Zombies: Do They Exist?
By Bernard Diederich;Claudia Wallis Monday, Oct. 17, 1983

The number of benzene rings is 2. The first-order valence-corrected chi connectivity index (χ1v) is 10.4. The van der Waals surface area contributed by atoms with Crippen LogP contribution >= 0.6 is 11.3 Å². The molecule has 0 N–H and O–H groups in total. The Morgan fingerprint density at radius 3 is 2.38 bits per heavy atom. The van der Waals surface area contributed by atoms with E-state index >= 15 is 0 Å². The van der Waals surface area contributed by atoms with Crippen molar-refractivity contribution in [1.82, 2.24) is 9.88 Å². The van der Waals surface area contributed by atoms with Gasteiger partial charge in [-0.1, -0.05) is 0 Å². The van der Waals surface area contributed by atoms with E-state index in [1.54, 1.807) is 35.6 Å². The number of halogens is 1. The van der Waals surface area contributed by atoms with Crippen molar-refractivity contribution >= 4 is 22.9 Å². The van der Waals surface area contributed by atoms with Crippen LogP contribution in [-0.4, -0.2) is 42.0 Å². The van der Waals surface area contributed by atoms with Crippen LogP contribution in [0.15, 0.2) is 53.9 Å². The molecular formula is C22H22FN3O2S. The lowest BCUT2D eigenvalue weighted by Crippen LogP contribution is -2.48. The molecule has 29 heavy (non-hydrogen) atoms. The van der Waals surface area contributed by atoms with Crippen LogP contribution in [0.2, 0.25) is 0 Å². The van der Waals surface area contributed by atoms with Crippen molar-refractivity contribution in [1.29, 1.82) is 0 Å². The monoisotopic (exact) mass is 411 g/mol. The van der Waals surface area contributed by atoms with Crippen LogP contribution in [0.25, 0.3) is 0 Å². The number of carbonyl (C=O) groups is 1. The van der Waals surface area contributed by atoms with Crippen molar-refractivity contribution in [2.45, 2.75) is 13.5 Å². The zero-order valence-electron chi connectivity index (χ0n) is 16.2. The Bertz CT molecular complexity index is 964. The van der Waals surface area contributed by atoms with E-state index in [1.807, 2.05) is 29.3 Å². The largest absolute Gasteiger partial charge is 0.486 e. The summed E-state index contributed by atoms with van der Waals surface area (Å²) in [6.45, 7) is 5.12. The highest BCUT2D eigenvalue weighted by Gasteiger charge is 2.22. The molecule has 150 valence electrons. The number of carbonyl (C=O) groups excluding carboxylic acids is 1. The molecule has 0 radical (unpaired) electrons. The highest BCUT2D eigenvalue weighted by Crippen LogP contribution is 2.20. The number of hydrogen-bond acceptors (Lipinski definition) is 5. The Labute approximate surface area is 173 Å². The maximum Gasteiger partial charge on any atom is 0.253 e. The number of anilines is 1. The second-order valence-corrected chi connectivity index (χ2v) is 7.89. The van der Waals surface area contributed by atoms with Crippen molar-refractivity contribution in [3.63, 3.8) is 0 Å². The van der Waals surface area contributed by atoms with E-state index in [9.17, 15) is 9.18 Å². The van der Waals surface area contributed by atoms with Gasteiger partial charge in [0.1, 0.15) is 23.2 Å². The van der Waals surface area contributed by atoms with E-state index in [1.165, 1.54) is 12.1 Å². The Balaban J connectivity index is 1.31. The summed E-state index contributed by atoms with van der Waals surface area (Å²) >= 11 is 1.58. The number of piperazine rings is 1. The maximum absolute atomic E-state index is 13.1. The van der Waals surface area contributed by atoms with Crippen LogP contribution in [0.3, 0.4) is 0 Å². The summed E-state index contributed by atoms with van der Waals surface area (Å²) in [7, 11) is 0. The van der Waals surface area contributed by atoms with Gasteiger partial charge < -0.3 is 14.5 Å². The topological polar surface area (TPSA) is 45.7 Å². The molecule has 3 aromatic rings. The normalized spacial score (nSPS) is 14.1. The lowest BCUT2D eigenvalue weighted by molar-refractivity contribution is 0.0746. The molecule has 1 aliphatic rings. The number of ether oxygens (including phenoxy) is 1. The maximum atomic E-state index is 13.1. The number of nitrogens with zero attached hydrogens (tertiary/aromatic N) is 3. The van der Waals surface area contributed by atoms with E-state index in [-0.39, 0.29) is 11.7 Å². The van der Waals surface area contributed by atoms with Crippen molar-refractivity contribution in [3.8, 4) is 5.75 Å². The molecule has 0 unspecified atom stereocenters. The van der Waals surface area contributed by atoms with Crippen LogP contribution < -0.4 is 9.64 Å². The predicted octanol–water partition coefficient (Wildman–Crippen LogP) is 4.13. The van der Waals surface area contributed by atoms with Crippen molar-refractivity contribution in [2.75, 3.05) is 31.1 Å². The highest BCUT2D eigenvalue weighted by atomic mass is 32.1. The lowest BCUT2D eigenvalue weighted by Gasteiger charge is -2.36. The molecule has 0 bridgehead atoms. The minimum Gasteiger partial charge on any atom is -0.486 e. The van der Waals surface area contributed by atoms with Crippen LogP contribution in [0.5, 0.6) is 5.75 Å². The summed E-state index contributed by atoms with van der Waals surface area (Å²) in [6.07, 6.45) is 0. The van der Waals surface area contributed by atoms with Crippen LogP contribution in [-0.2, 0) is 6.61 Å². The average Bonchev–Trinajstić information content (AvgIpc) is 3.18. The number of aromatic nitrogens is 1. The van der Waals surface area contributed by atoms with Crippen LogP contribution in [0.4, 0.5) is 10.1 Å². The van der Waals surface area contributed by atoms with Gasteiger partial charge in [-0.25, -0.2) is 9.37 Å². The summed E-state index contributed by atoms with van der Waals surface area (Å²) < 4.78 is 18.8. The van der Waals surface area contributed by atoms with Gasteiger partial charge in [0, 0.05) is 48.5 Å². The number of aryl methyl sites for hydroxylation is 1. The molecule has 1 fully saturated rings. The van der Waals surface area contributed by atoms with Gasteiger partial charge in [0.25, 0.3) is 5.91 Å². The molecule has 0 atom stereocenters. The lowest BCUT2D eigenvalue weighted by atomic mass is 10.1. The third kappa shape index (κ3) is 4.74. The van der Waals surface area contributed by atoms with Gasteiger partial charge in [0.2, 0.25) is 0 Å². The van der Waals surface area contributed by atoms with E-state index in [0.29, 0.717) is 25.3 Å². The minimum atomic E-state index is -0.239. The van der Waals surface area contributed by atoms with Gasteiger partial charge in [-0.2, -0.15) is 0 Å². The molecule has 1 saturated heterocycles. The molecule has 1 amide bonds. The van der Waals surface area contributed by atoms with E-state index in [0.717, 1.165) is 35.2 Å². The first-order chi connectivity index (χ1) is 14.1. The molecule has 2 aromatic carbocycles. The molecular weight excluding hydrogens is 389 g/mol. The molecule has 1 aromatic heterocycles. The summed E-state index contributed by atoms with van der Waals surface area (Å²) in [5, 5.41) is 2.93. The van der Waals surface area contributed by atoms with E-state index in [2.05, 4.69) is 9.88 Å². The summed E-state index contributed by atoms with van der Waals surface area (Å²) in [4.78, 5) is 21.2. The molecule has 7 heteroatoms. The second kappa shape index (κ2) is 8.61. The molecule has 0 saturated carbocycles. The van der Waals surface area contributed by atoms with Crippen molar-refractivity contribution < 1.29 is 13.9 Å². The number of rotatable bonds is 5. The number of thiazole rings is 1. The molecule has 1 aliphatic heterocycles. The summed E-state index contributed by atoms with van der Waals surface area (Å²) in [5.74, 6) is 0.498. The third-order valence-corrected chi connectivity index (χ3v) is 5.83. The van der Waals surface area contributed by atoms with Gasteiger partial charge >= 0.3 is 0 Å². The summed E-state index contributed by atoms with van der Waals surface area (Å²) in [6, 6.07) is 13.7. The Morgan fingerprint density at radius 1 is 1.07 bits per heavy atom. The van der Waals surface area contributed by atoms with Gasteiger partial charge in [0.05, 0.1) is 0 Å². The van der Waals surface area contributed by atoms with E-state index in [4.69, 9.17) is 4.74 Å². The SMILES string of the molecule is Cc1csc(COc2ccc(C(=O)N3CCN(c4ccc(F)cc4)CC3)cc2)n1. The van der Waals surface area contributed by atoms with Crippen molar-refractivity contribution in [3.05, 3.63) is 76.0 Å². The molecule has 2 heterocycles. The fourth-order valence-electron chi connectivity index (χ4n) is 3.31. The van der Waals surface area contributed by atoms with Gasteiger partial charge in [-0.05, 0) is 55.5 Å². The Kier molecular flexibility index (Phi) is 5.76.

Yes, says a Harvard scientist, who offers an explanation.On a brilliant day in the spring of 1980, a stranger arrived at L'Estère marketplace in Haiti's fertile Artibonite Valley. The man's gait was heavy, his eyes vacant. The peasants watched fearfully as he approached a local woman named Angelina Narcisse. She listened as he introduced himself, then screamed in horror—and recognition. The man had given the boyhood nickname of her deceased brother Clairvius Narcisse, a name that was known only to family members and had not been used since his funeral in 1962.This incident and four others in recent years have sparked the most systematic inquiry ever made into the legendary voodoo phenomenon of zombiism. According to Haitian belief, a zombie is an individual who has been "killed" and then raised from the dead by malevolent voodoo priests known as "bocors." Though most educated Haitians deny the existence of zombies, Dr. Lamarque Douyon, Canadian-trained head of the Psychiatric Center in Port-au-Prince, has been trying for 25 years to establish the truth about the phenomenon, no easy matter in a land where the line between myth and reality is faintly drawn. More recently, Douyon has been joined in his search by Harvard Botanist E. Wade Davis. Next month Davis is publishing a paper on his findings in the Journal of Ethnopharmacology. His startling conclusion: "Zombiism exists and is a societal phenomenon that can be explained logically." Douyon set the stage for Davis' study by foraying into rural Haiti, where he met with purported zombies and fearsome bocors. At least 15 individuals who had been branded zombies by terrified peasants turned out to be victims of epilepsy, mental retardation, insanity or alcoholism. The case of Clairvius Narcisse, however, gave Douyon good evidence. Medical records showed he was declared dead in 1962 at Albert Schweitzer Hospital, an American-run institution in Deschapelles. Yet more than 200 people recognized him after his reappearance.The best explanation, Douyon believed, was that Narcisse had been poisoned in such a way that his vital signs could not be detected. The psychiatrist obtained a sample of a coma-inducing toxin from a bocor. The poison is apparently used to punish individuals who have transgressed the will of their community or family. Narcisse, for example, said that he had been "killed" by his brothers for refusing to go along with their plan to sell the family land. Ti-Femme, a female zombie also under study by Douyon, had been poisoned for refusing to marry the man her family had chosen for her and for bearing another man’s child. Douyon sent a quantity of the zombie potion to the U.S., where it came to Davis' attention. An expert on tribal uses of plants, Davis flew to Haiti and began collecting his own samples. "The principal ingredients are consistent in three of four localities," he reports in his paper. Several plants containing skin irritants are used, a charred human bone is thrown in just for show, but the active ingredients are a large New World toad (Bufo marinus) and one or more species of puffer fish. The toad, Davis reports, is a "veritable chemical factory," containing hallucinogens, powerful anesthetics and chemicals that affect the heart and nervous system. The fish is more potent still, containing a deadly nerve poison called tetrodotoxin. To learn how these poisons might relate to zombiism, Davis turned to an unlikely source: Japanese medical literature. Every year a number of Japanese suffer Botanist Davis tetrodotoxin poisoning as a result of eating incorrectly prepared puffer fish, the great delicacy fugu. Davis found that entire Japanese case histories "read like accounts of zombification." Indeed, nearly every symptom reported by Narcisse and his doctors is described, from the initial difficulty breathing to the final paralysis, glassy-eyed stare and yet the retention of mental faculties. In at least two cases, Japanese victims were declared dead but recovered before they could be buried. Japanese reports confirmed what Davis was told by the bocors: the effect of the poison depends on the dosage; too much will kill "too completely," and resuscitation will be impossible. Even with the correct dose, the bocors said, a zombie must be exhumed within about eight hours or will be lost, presumably to asphyxiation. How zombies are revived from their deathlike comas remains a mystery. Both Davis and Douyon heard stories about a graveyard ritual in which the bocor pounds on the earth and awakens the victim, but neither was able to witness it. Davis did learn that upon reviving, the zombie is force-fed a paste made of sweet potato and datura, a plant known to Haitians as zombie cucumber. Datura, says Davis, is "one of the most potent hallucinogenic plants known." Thus the zombie is led away in a state of intoxication, usually to work as a slave. Narcisse, who spent several years as a slave on a sugar plantation, reports that zombies do not make very good workers. Says he: "The slightest chore required great effort." He reports that his senses were so distorted that the smallest stream seemed a wide and unfordable sea, as though "my eyes were turned in." Davis has sent samples of the zombie potion to laboratories in Europe and the U.S., where in one experiment it induced a trancelike state in rats. Such research in the past led to the discovery of curare, an arrow poison from the Amazon now used to paralyze muscles during surgery. Tetrodotoxin may also one day find its place in the medical armamentarium. "People who have lived in the tropics for centuries have learned things about plants and animals that we have not fathomed," says Richard Evan Schultes, head of Harvard's renowned Botanical Museum. "We must not leave any stone unturned, or their secrets will be lost."— By Claudia Wallis. Reported by Bernard Diederich/Port-au-Prince .source: